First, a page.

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HomeTom May

Tom May 
Folksinger
A Life in Song

For nearly 50 years, Tom May has “lived the dream” of being a full time, working, self-supporting folk musician. Originally from Omaha, Nebraska, he has performed in every region and state of the U.S. and also across Canada and in Europe.


In the 70’s he had the great good fortune of being able to open a number of concerts for Canadian legend Gordon Lightfoot, while Tom resided in Toronto. Those years gave him his earliest training in stagecraft, as he would alternate opportunities like those occasional concerts in halls or folk venues with hundreds of nights in smoky bars, in remote towns and villages, doing 6 night a week gigs, 5 sets a night- valuable experience simply not available to young musicians now.


From Toronto, Tom would move back to St. Louis and ply his trade for a few years- then relocate to Boston to see what the East Coast folk music scene was all about. Each move would expand his repertoire, spur more original songs, and facilitate what Tom defines as “the wealth to be had in this crazy business- the sights you get to see, the music you get to hear and play, and the friends and fascinating characters you meet along the way”.

In the 80’s he would move with his young family back to Nebraska, where he quickly deduced he would have to extensively tour to both coasts to make this profession work. And tour he did, from venues like Passim in Boston, to the Old Town School of Folk Music in Chicago, to the Seattle Folklore Society- and to Portland, which became a 2nd home to him, due to the friendship of Don Younger, who owned Portland’s iconic Horse Brass Pub. Tom would bunk with him, and other pals in Portland, while he traveled the Pacific Seaboard and performed at colleges, folk societies, coffee houses, and venues of all kinds.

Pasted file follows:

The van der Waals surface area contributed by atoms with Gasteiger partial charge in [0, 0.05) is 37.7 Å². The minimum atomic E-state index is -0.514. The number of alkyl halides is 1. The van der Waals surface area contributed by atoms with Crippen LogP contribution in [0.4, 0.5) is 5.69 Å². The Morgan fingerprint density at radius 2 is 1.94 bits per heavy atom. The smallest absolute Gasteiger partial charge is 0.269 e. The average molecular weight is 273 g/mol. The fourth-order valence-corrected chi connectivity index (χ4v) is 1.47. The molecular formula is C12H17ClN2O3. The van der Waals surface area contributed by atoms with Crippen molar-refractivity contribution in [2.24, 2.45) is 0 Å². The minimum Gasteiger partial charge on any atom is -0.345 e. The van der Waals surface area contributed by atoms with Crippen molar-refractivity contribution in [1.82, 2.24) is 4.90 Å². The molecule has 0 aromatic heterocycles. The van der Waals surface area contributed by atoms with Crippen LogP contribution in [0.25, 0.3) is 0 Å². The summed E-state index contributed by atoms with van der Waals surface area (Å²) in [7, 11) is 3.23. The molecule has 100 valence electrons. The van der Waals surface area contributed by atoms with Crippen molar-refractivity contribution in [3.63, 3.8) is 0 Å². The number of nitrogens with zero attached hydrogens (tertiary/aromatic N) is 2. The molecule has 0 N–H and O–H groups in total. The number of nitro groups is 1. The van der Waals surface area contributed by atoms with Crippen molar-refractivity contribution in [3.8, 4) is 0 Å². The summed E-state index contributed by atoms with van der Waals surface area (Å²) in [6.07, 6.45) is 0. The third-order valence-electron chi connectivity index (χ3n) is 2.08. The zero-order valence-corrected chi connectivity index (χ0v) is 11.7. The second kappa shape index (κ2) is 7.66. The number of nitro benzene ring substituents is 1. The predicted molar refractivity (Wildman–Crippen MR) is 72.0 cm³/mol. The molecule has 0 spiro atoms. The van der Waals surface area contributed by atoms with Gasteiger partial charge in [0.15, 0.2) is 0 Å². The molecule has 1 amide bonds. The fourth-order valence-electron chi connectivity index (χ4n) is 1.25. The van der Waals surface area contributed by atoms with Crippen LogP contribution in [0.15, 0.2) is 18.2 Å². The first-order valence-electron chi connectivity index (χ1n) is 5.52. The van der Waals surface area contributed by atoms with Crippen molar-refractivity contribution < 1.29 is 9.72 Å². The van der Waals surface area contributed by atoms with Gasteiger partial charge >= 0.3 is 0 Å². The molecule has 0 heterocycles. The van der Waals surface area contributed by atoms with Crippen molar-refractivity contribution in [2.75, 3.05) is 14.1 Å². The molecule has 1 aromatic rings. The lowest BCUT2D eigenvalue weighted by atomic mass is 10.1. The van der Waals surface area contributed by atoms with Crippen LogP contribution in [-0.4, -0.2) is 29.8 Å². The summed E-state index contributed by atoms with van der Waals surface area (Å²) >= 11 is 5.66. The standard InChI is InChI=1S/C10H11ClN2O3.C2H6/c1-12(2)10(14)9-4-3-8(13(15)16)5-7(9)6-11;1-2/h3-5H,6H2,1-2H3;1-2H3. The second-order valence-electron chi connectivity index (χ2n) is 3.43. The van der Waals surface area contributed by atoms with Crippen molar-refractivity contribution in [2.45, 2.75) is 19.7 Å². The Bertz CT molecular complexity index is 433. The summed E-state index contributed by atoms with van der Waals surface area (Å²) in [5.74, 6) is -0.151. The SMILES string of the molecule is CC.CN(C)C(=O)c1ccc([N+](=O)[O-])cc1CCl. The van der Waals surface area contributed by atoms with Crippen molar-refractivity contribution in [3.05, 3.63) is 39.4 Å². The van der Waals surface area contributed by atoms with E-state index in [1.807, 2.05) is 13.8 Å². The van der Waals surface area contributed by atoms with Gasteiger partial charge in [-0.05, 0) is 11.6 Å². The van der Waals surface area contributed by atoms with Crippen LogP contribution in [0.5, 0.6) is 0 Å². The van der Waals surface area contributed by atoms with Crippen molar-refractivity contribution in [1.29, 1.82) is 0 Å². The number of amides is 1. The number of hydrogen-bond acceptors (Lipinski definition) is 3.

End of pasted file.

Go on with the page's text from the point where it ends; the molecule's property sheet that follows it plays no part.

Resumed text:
In 1988 Tom was flown to Portland to perform for a fan’s 40th birthday at the Horse Brass- an event that grew to be Portland’s largest annual folk event of the year, “Winterfolk”. ( sadly postponed in this Covid year, but back in 2022) Utah Phillips, Peter Yarrow, Tom Paxton, Dave Carter and Tracy Grammer, Anne Hills, and so many other nationally known acoustic artists have joined Tom and regional favorites Kate Power and Steve Einhorn, Mary Flower, and dozens of others to raise money for the less fortunate. More than $350,000 has been raised over the past 32 years.


Along the way, Tom has released 14 albums of original material, on his own and various folk record labels. He also began another legacy project in 1985, “River City Folk”, which became a weekly nationally syndicated radio program. At one time carried by as many as 200 radio stations, today it still survives-profiling the work of other musicians working to get their music heard. In Portland, it can be heard on www.folkmusicnotebook.com twice each Saturday, at 4 and 10PM.

In March of 2020, Tom’s memoir “I Wouldn’t Count on It” was published. It is an extensive account of life in this alternative profession, full of humor, stunning geography, and philosophical musings on this alternative art. It is available from the usual sources - Powell's, Amazon, Barnesandnoble.com-

HOWEVER,if ordered from Tom through his website, it comes with a 20 song compilation CD, with unreleased tracks and other surprises. 

 

Please visit Tom’s website, www.tommayfolk.com for lots more information, song samples from each album, radio programs you can listen to, and much more.

Tom at Winterfolk '32

February 2020


Performing with the Omaha Symphony in 1994

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